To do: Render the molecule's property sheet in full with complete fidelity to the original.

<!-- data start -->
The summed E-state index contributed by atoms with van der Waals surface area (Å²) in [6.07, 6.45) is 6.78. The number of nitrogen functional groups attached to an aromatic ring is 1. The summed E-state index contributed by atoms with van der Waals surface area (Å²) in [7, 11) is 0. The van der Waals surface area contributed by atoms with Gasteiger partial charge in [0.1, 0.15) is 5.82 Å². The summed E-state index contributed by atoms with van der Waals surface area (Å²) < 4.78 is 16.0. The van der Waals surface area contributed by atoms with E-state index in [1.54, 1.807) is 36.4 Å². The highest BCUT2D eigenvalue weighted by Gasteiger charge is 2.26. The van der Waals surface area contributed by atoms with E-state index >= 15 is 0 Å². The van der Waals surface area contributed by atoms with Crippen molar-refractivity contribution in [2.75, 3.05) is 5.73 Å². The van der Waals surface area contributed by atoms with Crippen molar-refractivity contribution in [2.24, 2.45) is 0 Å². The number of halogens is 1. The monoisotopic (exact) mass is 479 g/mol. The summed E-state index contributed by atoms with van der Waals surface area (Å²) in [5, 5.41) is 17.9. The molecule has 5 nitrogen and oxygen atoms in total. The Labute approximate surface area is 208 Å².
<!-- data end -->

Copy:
The summed E-state index contributed by atoms with van der Waals surface area (Å²) in [6.07, 6.45) is 6.78. The number of nitrogen functional groups attached to an aromatic ring is 1. The summed E-state index contributed by atoms with van der Waals surface area (Å²) in [7, 11) is 0. The van der Waals surface area contributed by atoms with Gasteiger partial charge in [0.1, 0.15) is 5.82 Å². The summed E-state index contributed by atoms with van der Waals surface area (Å²) < 4.78 is 16.0. The van der Waals surface area contributed by atoms with E-state index in [1.54, 1.807) is 36.4 Å². The highest BCUT2D eigenvalue weighted by Gasteiger charge is 2.26. The van der Waals surface area contributed by atoms with E-state index >= 15 is 0 Å². The van der Waals surface area contributed by atoms with Crippen molar-refractivity contribution in [2.75, 3.05) is 5.73 Å². The van der Waals surface area contributed by atoms with Crippen molar-refractivity contribution in [2.24, 2.45) is 0 Å². The number of halogens is 1. The monoisotopic (exact) mass is 479 g/mol. The summed E-state index contributed by atoms with van der Waals surface area (Å²) in [5, 5.41) is 17.9. The molecule has 5 nitrogen and oxygen atoms in total. The Labute approximate surface area is 208 Å².